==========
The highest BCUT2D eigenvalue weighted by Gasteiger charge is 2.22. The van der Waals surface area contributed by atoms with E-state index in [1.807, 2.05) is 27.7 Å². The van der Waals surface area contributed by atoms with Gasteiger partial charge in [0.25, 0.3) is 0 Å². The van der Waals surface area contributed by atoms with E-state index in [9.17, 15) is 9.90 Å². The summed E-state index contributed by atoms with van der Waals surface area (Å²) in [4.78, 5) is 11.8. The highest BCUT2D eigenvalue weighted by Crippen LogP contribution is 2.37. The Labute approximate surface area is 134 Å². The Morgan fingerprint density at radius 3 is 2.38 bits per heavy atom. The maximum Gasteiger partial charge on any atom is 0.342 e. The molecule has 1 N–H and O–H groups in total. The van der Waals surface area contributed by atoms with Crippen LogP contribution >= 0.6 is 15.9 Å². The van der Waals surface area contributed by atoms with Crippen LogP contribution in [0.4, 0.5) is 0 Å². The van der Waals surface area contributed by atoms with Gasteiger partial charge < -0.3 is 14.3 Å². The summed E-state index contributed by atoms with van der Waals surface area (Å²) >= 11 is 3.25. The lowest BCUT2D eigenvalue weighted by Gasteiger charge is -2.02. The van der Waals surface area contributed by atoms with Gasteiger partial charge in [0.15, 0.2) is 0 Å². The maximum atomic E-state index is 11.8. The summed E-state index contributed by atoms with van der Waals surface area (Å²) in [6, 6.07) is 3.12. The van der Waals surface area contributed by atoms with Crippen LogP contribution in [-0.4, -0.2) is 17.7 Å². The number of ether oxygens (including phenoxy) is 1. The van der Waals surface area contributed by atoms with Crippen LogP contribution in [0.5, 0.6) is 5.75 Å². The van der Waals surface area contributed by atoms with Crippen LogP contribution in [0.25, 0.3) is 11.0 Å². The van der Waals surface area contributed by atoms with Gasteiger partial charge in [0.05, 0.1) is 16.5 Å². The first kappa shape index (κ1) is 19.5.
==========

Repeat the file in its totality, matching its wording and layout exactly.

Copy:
The highest BCUT2D eigenvalue weighted by Gasteiger charge is 2.22. The van der Waals surface area contributed by atoms with E-state index in [1.807, 2.05) is 27.7 Å². The van der Waals surface area contributed by atoms with Gasteiger partial charge in [0.25, 0.3) is 0 Å². The van der Waals surface area contributed by atoms with E-state index in [9.17, 15) is 9.90 Å². The summed E-state index contributed by atoms with van der Waals surface area (Å²) in [4.78, 5) is 11.8. The highest BCUT2D eigenvalue weighted by Crippen LogP contribution is 2.37. The Labute approximate surface area is 134 Å². The Morgan fingerprint density at radius 3 is 2.38 bits per heavy atom. The maximum Gasteiger partial charge on any atom is 0.342 e. The molecule has 1 N–H and O–H groups in total. The van der Waals surface area contributed by atoms with Crippen LogP contribution >= 0.6 is 15.9 Å². The van der Waals surface area contributed by atoms with Crippen LogP contribution in [0.4, 0.5) is 0 Å². The van der Waals surface area contributed by atoms with Gasteiger partial charge < -0.3 is 14.3 Å². The summed E-state index contributed by atoms with van der Waals surface area (Å²) >= 11 is 3.25. The lowest BCUT2D eigenvalue weighted by Gasteiger charge is -2.02. The van der Waals surface area contributed by atoms with Gasteiger partial charge in [0.15, 0.2) is 0 Å². The maximum atomic E-state index is 11.8. The summed E-state index contributed by atoms with van der Waals surface area (Å²) in [6, 6.07) is 3.12. The van der Waals surface area contributed by atoms with Crippen LogP contribution in [-0.4, -0.2) is 17.7 Å². The number of ether oxygens (including phenoxy) is 1. The van der Waals surface area contributed by atoms with Crippen LogP contribution in [0.5, 0.6) is 5.75 Å². The van der Waals surface area contributed by atoms with Crippen LogP contribution in [0.25, 0.3) is 11.0 Å². The van der Waals surface area contributed by atoms with Gasteiger partial charge in [0.05, 0.1) is 16.5 Å². The first kappa shape index (κ1) is 19.5.